With about 20% of the world’s local farm animal breeds currently at risk of extinction, urgent action is needed to safeguard livestock diversity. This event will showcase the launch of an updated FAO tool, called the Domestic Animal Diversity Information System, or DAD-IS, that countries can use to monitor animal genetic resources that are important for food and agriculture. Containing information on 8,800 breeds of livestock and poultry across the world, the new DAD-IS platform can be used to measure SDG progress, create attractive graphics and tables for internal reporting purposes or export data for scientific analysis.
Sounds great, and you can see all the details on the recent webcast from FAO. But it’s still the old version that’s online, damn it. So when are we going to see (or hear) all the new bells and whistles? Well, as it happens, a member of the audience asked that very same question, and the answer is about 1:29 hours (sic) in: Monday, 27 November. How am I going to get through the weekend? Stay tuned for the results of my road test.
An interesting review is just out by the Grand Old Man of plant conservation (or one of them), Vernon Heywood, under the title Plant conservation in the Anthropocene – challenges and future prospects. It’s a long read, but worth it, and thanks go to the Kunming Institute of Botany, Chinese Academy of Sciences for funding open access.
One bit that struck me in particular comes at the bottom of page 13 of the PDF version, where Prof. Heywood compares the status of ex situ conservation in wild and cultivated species:
Protected Area systems were one conspicuous exception but for other areas, such as ex situ conservation, no attempt was made to put in place the necessary global institutional structure. This contrasts with the situation for agriculture and forestry which when faced with the widespread erosion of genetic diversity in crops, a gene bank system and appropriate protocols for the collection, storage and access to seed was developed by organizations such as the FAO, CGIAR and IBPGR (now Bioversity International) and a number of national and regional gene banks were also created. For ex situ conservation of wild species, no serious efforts were made to address the issue of capacity and it was left to botanic gardens to attempt to take on the role of ex situ conservation of plants although in most cases without the necessary staff, support or finance (Heywood, 2009). Spain was one of the few countries — in fact a pioneer — to recognize this need and the environment agencies of some autonomous governments helped to create or support seed banks in some botanic gardens or other centres. Even more critical is the situation for the conservation of target species in situ for which no dedicated institutional arrangements have been put in place with the consequence that the relevant 2020 targets are unlikely to be met.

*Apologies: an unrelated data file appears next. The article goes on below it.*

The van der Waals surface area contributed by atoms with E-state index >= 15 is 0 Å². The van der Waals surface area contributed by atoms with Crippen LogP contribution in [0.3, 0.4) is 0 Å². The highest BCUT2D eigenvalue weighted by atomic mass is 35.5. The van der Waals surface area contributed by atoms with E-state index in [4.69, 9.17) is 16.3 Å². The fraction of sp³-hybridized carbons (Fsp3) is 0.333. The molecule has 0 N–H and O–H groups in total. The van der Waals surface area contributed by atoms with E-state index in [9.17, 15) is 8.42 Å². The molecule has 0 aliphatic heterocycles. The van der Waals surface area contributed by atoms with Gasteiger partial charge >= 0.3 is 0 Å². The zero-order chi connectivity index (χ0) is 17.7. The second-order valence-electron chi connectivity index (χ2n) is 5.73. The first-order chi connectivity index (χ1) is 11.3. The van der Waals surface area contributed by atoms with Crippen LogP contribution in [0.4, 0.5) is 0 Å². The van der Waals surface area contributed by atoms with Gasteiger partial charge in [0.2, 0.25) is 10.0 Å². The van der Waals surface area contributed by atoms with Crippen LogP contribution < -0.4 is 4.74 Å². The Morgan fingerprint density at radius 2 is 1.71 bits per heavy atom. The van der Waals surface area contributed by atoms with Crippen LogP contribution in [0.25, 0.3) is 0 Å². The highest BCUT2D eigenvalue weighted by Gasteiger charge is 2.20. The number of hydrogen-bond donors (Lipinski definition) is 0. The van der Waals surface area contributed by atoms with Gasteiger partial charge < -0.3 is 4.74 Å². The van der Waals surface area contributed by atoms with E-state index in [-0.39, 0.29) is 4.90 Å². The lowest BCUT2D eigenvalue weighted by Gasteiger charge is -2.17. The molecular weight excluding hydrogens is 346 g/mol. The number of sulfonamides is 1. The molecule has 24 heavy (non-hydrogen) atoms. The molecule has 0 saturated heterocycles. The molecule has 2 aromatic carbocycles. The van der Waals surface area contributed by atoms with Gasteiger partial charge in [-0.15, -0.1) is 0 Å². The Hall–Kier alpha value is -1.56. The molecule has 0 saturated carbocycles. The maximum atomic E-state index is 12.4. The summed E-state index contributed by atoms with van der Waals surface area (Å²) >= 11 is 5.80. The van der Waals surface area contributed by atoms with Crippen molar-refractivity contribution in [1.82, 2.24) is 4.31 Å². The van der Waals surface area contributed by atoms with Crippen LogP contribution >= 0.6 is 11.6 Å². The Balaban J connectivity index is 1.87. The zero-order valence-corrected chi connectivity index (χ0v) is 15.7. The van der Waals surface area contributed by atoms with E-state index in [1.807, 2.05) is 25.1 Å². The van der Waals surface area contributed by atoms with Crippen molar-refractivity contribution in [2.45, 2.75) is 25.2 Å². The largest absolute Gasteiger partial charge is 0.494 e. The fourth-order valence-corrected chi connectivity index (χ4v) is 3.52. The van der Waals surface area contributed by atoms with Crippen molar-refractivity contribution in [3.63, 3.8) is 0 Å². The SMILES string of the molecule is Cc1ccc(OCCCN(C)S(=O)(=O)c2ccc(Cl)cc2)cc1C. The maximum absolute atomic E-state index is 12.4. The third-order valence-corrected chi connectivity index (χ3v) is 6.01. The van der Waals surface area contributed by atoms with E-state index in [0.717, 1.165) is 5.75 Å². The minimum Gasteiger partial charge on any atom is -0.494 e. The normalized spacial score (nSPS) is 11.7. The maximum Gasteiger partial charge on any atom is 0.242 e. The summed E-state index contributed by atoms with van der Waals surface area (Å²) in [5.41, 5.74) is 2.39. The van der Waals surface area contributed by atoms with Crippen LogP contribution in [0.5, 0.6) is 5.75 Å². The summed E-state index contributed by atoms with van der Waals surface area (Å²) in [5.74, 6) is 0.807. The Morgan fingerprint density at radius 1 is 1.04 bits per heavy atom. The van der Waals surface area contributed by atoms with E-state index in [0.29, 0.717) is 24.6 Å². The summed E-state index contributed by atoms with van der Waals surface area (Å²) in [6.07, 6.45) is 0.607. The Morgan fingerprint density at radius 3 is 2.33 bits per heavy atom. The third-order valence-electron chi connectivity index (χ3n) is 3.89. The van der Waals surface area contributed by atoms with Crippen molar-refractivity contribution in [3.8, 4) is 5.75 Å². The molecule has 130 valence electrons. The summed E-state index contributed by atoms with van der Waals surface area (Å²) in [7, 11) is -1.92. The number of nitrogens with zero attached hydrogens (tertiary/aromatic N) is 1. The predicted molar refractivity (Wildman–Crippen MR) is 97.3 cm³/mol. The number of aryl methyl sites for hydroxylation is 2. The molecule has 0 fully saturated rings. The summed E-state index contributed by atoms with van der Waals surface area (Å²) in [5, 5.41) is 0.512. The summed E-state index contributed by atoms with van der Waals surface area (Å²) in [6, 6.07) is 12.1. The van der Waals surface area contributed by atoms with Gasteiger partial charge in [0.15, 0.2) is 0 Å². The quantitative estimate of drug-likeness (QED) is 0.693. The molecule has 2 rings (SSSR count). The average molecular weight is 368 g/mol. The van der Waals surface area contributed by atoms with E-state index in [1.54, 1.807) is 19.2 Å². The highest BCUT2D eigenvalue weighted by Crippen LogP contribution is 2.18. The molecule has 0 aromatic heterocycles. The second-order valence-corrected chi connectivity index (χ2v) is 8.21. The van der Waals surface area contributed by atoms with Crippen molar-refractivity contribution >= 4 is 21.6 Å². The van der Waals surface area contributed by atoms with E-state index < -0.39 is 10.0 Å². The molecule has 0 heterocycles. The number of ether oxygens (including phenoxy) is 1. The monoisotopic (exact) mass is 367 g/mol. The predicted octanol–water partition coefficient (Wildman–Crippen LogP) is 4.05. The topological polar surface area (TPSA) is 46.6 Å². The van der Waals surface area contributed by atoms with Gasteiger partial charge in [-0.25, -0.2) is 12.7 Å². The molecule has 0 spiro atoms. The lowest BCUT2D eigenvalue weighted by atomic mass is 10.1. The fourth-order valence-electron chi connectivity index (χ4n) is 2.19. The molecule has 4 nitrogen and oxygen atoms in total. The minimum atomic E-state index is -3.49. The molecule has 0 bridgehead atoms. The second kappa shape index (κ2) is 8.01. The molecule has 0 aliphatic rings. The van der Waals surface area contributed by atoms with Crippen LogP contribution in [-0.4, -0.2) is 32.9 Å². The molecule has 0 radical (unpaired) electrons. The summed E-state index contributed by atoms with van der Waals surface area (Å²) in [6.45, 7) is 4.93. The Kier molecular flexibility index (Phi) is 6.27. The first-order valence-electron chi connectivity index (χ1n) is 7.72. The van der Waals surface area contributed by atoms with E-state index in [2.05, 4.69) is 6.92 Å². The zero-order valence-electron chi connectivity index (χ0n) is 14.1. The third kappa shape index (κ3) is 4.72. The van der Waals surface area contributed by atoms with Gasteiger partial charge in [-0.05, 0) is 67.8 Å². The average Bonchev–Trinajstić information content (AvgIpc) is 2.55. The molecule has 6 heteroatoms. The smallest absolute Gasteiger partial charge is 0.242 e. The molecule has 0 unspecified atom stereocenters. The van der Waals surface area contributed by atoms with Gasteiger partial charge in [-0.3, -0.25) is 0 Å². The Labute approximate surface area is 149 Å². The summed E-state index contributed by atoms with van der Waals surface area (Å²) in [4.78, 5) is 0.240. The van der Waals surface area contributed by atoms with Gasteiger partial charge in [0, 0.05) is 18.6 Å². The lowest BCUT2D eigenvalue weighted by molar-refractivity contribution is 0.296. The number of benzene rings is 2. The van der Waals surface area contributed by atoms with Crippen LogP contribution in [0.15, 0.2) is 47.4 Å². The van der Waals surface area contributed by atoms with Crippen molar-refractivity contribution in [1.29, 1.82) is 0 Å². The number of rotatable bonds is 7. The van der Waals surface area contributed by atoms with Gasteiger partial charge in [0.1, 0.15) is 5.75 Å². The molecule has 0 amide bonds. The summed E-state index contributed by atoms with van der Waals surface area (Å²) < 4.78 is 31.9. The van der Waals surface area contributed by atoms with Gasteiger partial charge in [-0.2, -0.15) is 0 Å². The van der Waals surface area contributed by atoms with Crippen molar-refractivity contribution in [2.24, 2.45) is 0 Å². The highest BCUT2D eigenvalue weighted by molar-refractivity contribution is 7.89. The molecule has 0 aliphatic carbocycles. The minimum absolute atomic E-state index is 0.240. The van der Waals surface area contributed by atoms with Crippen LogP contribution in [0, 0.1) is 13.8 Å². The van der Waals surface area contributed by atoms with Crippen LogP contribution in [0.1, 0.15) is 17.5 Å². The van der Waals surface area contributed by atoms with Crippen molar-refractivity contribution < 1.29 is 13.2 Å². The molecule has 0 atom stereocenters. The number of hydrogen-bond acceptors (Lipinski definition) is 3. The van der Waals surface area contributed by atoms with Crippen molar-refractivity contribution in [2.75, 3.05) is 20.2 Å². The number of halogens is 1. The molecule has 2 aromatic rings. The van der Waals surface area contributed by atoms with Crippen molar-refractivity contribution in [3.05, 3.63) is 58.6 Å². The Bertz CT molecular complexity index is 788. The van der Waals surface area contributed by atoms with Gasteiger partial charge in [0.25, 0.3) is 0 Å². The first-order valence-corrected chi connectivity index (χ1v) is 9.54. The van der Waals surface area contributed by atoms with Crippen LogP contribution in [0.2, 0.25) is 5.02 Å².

While fair enough as far as it goes, this seems to me to ignore the work of the Millennium Seed Bank at Kew in supporting partnerships for ex situ conservation of wild plant species around the world, and indeed also downplays the successes of botanical gardens, and their networking arrangements under Botanic Gardens Conservation International.
I guess it’s an occupational hazard, but whenever I see such maps, as in the new atlas Rural Africa in motion. Dynamics and drivers of migration south of the Sahara from FAO, my first question is: how many of those people are carrying seeds?